Dr Martine Abboud is a multi-award winning scientist, working in the Schofield group in the Department of Chemistry and as a Junior Research Fellow at Kellogg College. Martine writes to ‘The Oxford Scientist’ about what she does and her passion for research.
During my time in Oxford, I have discovered a genuine interest for scientific research which has undoubtedly been enhanced by the international culture of our laboratory. The interdisciplinary and collaborative nature of my work keeps me motivated. I relish being in the lab, talking to people, and doing ‘fun’ science that actually matters!
As a first-generation graduate I believe that science has no nationality, Oxford is accessible, and research has no boundaries. Accordingly, I have been involved in fostering diversity in the chemistry department by sitting on various consultative and executive committees, acting as a student advisor, and delivering engaging outreach talks at state schools. I also engage the public with my research via active science communication and event organisation, including tech-based lectures in less economically developed countries to raise awareness about global health issues, including antibiotic misuse.
My research lies at the interface of biology, chemistry and biophysics, and has led to novel method development and advances in three different areas of scientific research. These include oxygen sensing, antibiotic resistance, and metabolic alterations involved in cancer.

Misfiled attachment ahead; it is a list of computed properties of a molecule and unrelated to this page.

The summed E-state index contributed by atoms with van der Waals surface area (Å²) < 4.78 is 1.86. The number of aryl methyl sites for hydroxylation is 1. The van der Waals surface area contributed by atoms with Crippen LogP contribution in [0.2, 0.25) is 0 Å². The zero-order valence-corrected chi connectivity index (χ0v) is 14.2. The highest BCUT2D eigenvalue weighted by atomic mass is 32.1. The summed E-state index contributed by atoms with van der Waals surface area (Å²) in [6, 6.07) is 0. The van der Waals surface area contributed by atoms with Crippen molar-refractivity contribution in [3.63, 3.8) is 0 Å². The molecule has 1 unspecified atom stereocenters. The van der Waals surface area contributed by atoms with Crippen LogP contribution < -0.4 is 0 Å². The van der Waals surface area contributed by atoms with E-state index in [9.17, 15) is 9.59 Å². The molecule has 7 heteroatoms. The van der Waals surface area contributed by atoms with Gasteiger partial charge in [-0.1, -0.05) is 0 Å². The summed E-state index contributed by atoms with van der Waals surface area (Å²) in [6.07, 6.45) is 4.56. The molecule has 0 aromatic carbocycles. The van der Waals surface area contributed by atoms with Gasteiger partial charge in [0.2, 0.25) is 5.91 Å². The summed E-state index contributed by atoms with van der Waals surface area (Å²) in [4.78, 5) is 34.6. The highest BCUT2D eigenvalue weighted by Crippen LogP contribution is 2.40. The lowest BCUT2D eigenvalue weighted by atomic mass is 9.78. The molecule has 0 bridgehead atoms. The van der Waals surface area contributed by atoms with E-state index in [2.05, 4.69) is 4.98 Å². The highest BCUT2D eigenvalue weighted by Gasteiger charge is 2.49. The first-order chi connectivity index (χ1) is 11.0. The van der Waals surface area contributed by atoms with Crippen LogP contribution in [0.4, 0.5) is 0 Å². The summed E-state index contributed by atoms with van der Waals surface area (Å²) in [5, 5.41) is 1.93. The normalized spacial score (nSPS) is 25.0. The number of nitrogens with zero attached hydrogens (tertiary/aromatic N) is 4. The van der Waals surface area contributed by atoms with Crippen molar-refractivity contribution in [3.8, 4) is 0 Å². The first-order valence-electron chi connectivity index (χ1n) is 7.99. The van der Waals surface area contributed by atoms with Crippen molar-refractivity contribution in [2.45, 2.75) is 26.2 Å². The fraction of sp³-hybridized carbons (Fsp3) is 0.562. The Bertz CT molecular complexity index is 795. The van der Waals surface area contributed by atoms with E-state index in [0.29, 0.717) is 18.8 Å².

How do we sense oxygen?
At high altitude, the atmospheric pressure is lower, so one breathes in less oxygen. Cells in our bodies have sensors that detect lower oxygen levels and have developed mechanisms to adapt to them. Over time, the cells boost their blood supply in order to compensate for the lower oxygen levels. This natural response is important in various diseases. Therefore, its manipulation is desired in certain conditions. For example, drugs that boost the delivery of oxygen are of interest in the case of anaemia and cardiovascular diseases while turning off oxygen delivery is advantageous in treating tumours.1 My work focused on a the PHD2 protein (human prolyl hydroxylase domain-containing protein 2), which is crucially involved in the body’s response to oxygen. Our work showed that the substitution of a single amino acid, which occurs with PHD2 variants linked to erythrocytosis (abnormally high number of red blood cells) and breast cancer, can alter the selectivity of PHD2 towards its substrates.2-4 Comparative studies5 on the activities and selectivity of PHD inhibitors in clinical trials have helped us understand the oxygen-sensing response and informed on new drug development.
What is antibiotic resistance?